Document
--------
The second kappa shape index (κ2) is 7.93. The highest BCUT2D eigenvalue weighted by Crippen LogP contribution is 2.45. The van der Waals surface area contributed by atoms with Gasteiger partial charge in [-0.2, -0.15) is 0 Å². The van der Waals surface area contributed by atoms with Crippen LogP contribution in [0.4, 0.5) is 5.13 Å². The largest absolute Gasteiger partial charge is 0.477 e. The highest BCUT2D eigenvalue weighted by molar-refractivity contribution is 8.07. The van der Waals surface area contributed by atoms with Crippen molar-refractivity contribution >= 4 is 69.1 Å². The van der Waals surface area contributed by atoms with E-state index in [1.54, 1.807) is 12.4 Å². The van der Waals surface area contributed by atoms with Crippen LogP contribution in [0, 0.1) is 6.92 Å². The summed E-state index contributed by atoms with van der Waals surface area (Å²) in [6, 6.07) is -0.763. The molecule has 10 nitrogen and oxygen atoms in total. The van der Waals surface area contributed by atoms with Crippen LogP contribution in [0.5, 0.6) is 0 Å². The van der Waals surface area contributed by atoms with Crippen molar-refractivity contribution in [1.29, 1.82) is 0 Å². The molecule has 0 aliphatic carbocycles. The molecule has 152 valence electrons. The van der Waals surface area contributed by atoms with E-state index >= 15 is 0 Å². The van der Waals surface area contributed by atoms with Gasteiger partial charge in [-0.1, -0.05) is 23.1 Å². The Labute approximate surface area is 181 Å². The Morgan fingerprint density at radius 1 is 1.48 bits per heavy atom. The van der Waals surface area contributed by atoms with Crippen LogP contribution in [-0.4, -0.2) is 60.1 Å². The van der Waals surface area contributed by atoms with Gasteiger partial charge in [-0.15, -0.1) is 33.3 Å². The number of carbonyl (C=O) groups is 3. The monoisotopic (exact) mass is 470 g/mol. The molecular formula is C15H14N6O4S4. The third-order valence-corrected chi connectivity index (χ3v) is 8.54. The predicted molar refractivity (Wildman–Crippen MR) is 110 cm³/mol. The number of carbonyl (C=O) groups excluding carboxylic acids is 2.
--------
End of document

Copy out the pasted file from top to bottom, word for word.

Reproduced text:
The second kappa shape index (κ2) is 7.93. The highest BCUT2D eigenvalue weighted by Crippen LogP contribution is 2.45. The van der Waals surface area contributed by atoms with Gasteiger partial charge in [-0.2, -0.15) is 0 Å². The van der Waals surface area contributed by atoms with Crippen LogP contribution in [0.4, 0.5) is 5.13 Å². The largest absolute Gasteiger partial charge is 0.477 e. The highest BCUT2D eigenvalue weighted by molar-refractivity contribution is 8.07. The van der Waals surface area contributed by atoms with Crippen molar-refractivity contribution >= 4 is 69.1 Å². The van der Waals surface area contributed by atoms with E-state index in [1.54, 1.807) is 12.4 Å². The van der Waals surface area contributed by atoms with Crippen LogP contribution in [0, 0.1) is 6.92 Å². The summed E-state index contributed by atoms with van der Waals surface area (Å²) in [6, 6.07) is -0.763. The molecule has 10 nitrogen and oxygen atoms in total. The van der Waals surface area contributed by atoms with Crippen LogP contribution in [0.5, 0.6) is 0 Å². The van der Waals surface area contributed by atoms with Crippen molar-refractivity contribution in [1.29, 1.82) is 0 Å². The molecule has 0 aliphatic carbocycles. The molecule has 152 valence electrons. The van der Waals surface area contributed by atoms with E-state index >= 15 is 0 Å². The van der Waals surface area contributed by atoms with Gasteiger partial charge in [-0.1, -0.05) is 23.1 Å². The Labute approximate surface area is 181 Å². The Morgan fingerprint density at radius 1 is 1.48 bits per heavy atom. The van der Waals surface area contributed by atoms with Crippen LogP contribution in [-0.4, -0.2) is 60.1 Å². The van der Waals surface area contributed by atoms with Gasteiger partial charge in [-0.15, -0.1) is 33.3 Å². The number of carbonyl (C=O) groups is 3. The monoisotopic (exact) mass is 470 g/mol. The molecular formula is C15H14N6O4S4. The third-order valence-corrected chi connectivity index (χ3v) is 8.54. The predicted molar refractivity (Wildman–Crippen MR) is 110 cm³/mol. The number of carbonyl (C=O) groups excluding carboxylic acids is 2.